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Old 02-14-2007, 11:35 PM
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Default fuel shutoff solenoid

So my thermo teacher was saying that carbureted engines are bad because as the engine shuts off fuel still flows through the carb and washes down the cylinder walls, which introduces wear upon startup. But I just had an ephipone (I spelled it how I want to pronounce it) that Cruisers have a fuel shutoff solenoid. This would eliminate that problem right?
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Old 02-15-2007, 08:03 AM
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As far as I can tell, the fuel cutoff solenoid prevents the truck from dieseling. Fuel can't drain into the cylinders unless you have bigger problems or unless you still have enough vacuum to pull fuel through the venturi. The intake manifold is already soaked with fuel when you turn it off so maybe that washes the cylinder walls but I doubt our tractor engines really care.
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Old 02-15-2007, 03:13 PM
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Because the fuel is (theoretically) vaporized, as it's drawn out of the venturi, the moment you stop drawing air, you stop drawing fuel vapor. Sure, there could be SOME small amount of liquid fuel in the intake manifold, and theoretically, it might possibly run down into an open intake valve, but how much? What are the odds of an engine coming to rest in a position where the intake valves are open? I think your teacher is making a big deal out of a very low probability scenario.
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Old 02-15-2007, 07:26 PM
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He related an incident about a certain GM vehicle that had the engine tilted down at the rear to allow for a bench front seat. He said he's rebuilt engines in that particular vehicle where all you had to replace was the rear two or four cylinders, because the fuel left in the manifold upon shutdown fed into those rear cylinders by gravity, which washed down the cylinders and increased wear just on those cylinders. The front cylinders that were raised up still had oil on the sidewalls, so they didn't wear as much.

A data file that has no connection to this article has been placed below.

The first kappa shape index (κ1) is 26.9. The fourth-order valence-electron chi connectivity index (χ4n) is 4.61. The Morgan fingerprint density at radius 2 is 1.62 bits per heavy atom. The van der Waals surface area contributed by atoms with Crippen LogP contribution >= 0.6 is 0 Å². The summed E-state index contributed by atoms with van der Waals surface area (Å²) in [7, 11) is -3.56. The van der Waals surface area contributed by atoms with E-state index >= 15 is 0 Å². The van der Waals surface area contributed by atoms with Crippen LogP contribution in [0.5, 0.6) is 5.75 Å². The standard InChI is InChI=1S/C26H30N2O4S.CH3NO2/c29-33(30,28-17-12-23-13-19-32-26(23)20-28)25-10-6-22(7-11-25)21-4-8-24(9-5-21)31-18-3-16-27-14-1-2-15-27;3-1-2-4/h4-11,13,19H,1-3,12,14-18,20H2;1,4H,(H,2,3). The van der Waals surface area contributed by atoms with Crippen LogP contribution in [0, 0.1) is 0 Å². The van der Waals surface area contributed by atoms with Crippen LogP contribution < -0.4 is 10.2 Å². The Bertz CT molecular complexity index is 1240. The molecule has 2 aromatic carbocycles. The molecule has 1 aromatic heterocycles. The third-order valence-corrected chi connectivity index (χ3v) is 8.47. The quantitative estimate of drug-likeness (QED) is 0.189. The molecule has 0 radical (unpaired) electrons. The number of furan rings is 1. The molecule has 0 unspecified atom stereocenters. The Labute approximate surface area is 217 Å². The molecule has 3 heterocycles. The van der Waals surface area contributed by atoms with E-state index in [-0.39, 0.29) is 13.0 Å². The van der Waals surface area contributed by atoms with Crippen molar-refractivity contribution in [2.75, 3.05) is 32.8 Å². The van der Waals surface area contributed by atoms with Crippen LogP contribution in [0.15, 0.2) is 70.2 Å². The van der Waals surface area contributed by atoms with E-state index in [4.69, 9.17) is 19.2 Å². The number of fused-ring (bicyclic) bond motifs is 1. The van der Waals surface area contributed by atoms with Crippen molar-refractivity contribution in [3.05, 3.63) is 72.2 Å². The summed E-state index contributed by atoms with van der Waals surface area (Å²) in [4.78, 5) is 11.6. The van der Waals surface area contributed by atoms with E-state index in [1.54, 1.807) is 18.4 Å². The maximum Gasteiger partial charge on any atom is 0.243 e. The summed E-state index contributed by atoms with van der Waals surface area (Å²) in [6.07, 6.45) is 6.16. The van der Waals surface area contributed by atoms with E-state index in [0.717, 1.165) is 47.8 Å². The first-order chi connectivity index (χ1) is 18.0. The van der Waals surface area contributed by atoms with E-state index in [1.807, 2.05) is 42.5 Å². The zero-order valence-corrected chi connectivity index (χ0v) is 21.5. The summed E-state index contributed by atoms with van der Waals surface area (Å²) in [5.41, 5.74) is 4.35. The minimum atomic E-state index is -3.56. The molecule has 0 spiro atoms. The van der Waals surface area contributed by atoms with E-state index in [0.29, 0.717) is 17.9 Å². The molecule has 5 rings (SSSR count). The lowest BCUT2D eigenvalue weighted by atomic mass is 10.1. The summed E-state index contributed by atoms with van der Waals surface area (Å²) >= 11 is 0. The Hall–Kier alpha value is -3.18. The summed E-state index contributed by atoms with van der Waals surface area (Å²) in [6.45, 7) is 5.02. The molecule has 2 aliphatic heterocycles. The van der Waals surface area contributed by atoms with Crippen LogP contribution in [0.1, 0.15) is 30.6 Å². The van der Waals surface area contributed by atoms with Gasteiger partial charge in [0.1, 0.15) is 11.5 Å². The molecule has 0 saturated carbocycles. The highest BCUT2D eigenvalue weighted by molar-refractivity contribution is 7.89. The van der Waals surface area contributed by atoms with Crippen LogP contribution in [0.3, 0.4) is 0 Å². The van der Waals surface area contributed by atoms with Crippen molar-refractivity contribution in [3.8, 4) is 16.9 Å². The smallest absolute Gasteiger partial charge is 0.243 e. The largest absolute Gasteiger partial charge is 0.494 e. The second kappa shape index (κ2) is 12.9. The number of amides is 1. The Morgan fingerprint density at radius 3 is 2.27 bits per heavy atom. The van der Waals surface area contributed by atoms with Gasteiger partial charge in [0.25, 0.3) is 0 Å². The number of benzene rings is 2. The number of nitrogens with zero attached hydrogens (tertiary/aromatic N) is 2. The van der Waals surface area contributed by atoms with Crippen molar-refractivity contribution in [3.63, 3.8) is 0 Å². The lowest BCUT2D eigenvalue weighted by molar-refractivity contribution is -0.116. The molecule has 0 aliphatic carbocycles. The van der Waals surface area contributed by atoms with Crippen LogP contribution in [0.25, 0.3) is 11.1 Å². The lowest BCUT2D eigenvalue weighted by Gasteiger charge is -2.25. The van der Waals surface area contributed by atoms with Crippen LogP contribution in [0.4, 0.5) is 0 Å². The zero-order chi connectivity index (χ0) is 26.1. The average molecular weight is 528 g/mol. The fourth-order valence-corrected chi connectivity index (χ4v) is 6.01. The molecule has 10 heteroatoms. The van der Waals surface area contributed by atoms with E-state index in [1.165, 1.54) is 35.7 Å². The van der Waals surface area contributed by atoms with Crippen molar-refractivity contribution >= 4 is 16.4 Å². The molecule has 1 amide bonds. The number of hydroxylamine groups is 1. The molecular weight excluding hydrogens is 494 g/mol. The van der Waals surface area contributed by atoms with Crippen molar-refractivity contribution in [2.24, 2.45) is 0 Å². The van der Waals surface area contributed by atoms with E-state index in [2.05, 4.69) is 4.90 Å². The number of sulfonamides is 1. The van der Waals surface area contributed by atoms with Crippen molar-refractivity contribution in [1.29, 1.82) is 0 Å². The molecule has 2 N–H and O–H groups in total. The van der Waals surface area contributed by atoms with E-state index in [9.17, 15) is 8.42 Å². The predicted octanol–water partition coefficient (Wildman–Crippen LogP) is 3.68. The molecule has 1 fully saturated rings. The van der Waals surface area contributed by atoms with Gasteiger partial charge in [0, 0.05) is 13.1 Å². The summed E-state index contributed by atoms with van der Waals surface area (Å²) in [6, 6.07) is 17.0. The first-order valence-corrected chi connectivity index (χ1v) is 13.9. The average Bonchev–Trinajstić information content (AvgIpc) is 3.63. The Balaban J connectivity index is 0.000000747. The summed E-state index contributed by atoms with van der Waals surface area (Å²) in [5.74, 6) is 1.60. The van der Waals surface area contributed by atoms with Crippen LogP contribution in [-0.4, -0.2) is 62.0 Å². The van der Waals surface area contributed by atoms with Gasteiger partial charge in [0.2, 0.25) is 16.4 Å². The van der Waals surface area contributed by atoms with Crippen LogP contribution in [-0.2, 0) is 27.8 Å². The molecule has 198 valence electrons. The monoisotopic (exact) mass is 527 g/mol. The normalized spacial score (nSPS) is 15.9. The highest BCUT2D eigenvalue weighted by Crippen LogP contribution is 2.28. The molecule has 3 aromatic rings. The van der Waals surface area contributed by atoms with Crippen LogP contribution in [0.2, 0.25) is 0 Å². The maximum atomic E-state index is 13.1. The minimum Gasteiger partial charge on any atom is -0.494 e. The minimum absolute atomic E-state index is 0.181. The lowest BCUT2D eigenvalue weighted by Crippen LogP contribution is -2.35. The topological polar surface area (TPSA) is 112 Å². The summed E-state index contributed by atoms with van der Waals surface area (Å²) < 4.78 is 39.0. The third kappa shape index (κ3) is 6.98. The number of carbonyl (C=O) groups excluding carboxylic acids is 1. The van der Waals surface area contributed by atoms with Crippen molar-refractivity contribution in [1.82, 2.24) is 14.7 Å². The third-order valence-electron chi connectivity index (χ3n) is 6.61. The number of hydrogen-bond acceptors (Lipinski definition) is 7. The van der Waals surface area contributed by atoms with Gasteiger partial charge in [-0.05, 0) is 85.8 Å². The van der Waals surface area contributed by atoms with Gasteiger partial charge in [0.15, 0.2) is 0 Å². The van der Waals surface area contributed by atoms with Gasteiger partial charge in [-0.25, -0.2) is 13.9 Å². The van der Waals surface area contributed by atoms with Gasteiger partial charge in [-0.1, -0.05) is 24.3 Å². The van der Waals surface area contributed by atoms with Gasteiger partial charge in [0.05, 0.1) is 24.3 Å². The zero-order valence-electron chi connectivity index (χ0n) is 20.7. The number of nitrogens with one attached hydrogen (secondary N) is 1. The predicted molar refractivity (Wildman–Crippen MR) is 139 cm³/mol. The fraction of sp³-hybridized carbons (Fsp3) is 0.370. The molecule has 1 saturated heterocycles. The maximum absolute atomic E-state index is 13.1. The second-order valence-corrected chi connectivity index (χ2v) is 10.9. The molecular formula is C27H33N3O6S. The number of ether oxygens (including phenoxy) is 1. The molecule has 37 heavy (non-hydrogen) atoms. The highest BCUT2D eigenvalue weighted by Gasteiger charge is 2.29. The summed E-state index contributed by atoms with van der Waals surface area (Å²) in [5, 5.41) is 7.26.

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Old 02-16-2007, 05:24 AM
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I'm with Bob on this. It sounds like more of a superstition to me. You can have an overly rich condition that has fuel washing down the cylinder walls and contaminating the oil but I thought that was due to carb malfunction rather than poor engineering.
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Old 02-16-2007, 08:12 AM
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Quote:
Originally Posted by subzali View Post
He related an incident about a certain GM vehicle that had the engine tilted down at the rear to allow for a bench front seat. He said he's rebuilt engines in that particular vehicle where all you had to replace was the rear two or four cylinders, because the fuel left in the manifold upon shutdown fed into those rear cylinders by gravity, which washed down the cylinders and increased wear just on those cylinders. The front cylinders that were raised up still had oil on the sidewalls, so they didn't wear as much.
Mystery solved.
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Old 02-16-2007, 08:22 AM
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Matt, it's an "epiphany".
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Old 02-16-2007, 09:40 AM
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I'm more into having ephipones (or ephipanys (ephipanies?)) and relevations.

Anyway he has never mentioned a Toyota engine in class, it's all Detroit (well he did mention the Honda CVCC the other day), but was maintaining that the carburetion and subsequent cylinder washing caused premature engine failure. I've come to understand that Detroit engines of the 50s, 60s, and 70s that were carbureted only lasted about 100-150 thousand miles, sounds like he's just making excuses knowing that those engines can't touch a F or 2F! Then when the B series diesels came out along with the 20-22R series, then the game was over.
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